The story: Men will fight wolves, and men will triumph . . .
1981 – Assassins stalk the streets. They kill dozens of men, women, and children on one cold night of murder – and then they disappear, unidentified, untraceable. The authorities cover-up the deaths and they remain unsolved – no one claims the victims. Who were they, who ordered their deaths, and why did they die?
1999 – Bodyguard John Thorn catches a trespasser on former government minister, Sir Adam Templeton’s estate. The stranger is a naked woman, covered in the blood of three slaughtered guard dogs. But how could such a frail girl butcher such powerful animals that were trained to kill? Thorn will risk his career and his life to find the answer to this, and many other questions. But the girl and her motives remain a mystery. To all but Sir Adam Templeton and his ruthless son, Michael. Sir Adam knows that she is part of his family’s history. Michael knows that she can be part of his family’s future. He has plans for the girl. Plans that will awaken a dormant power. Plans that will unleash a monster. And only another monster can stop his dark conspiracy . . .
The critics: Maneater is infused with vice: greed, and power and Emson flexes his literary muscle to convey just that. He’s plausibly set forth a tale of two ancient bloodlines warring for countless centuries, waging their battle in flashbacks and in contemporary London. Maneater is like no other werewolf tale you’ve read recently. A lonely werewolf girl, Laura Greenacre is not. She’s nothing like … any other shifter you’ve been exposed to. Instead she is a ravening beast, ruled purely by instinct, and dead set on revenge. The battle of Trafalgar Square, Emson’s climax to the book and by far the best treat, is absolutely gripping. Maneater is a fresh infusion to the genre, ruthless, bold, and immensely entertaining. Fiendishly Bookish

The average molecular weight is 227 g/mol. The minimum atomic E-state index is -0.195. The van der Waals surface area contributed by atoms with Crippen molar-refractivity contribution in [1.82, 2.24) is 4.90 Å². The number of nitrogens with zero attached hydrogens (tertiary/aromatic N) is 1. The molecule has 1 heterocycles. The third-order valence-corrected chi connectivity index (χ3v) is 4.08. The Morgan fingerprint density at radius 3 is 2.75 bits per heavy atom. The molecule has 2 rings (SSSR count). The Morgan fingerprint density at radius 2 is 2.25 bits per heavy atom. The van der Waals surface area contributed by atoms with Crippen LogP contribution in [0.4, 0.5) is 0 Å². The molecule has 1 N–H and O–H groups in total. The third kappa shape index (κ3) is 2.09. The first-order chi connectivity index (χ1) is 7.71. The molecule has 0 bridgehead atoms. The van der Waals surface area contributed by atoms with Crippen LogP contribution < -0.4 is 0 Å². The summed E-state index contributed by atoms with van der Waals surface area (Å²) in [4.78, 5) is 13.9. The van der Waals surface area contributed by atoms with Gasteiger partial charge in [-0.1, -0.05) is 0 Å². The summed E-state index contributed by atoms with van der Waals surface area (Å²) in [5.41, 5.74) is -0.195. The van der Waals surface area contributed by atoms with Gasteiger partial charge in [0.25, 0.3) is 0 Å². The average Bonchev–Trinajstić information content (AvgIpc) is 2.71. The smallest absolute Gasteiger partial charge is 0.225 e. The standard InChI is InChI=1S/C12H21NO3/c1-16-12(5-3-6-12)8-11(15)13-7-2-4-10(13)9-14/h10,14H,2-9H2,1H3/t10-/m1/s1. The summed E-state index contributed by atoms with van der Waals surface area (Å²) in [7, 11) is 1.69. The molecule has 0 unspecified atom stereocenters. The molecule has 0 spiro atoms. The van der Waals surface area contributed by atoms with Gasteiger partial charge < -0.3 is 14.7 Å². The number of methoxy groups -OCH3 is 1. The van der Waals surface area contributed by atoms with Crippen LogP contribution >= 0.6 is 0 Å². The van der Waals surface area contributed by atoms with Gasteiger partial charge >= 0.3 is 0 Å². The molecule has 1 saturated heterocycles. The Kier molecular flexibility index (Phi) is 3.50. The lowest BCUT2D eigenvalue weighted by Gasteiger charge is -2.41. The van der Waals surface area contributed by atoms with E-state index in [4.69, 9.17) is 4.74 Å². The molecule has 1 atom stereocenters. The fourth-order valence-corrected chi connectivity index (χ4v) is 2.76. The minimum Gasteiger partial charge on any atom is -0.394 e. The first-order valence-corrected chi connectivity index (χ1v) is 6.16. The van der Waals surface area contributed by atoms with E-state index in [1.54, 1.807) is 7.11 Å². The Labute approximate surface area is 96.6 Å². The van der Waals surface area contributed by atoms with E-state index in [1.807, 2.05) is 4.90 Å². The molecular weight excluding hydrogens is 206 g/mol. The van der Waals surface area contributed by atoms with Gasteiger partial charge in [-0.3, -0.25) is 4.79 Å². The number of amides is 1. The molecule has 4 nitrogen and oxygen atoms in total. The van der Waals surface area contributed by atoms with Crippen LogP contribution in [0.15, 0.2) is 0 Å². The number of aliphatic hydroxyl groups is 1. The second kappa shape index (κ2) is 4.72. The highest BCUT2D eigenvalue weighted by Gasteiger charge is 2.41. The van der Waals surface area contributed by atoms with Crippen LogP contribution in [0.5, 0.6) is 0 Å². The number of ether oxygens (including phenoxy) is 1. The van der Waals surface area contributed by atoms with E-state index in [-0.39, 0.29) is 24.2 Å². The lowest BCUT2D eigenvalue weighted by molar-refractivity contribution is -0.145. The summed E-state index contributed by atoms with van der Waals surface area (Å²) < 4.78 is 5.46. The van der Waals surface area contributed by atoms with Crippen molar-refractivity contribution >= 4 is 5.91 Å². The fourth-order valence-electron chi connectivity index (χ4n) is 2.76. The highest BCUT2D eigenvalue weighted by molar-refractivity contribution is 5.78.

Laura is gory and gorgeous, beauty and the beast, the stuff that dreams (and nightmares) are made of. Male readers will find her extremely attractive, and women readers will admire her for her attributes and attitude. Sheila Merritt, Hellnotes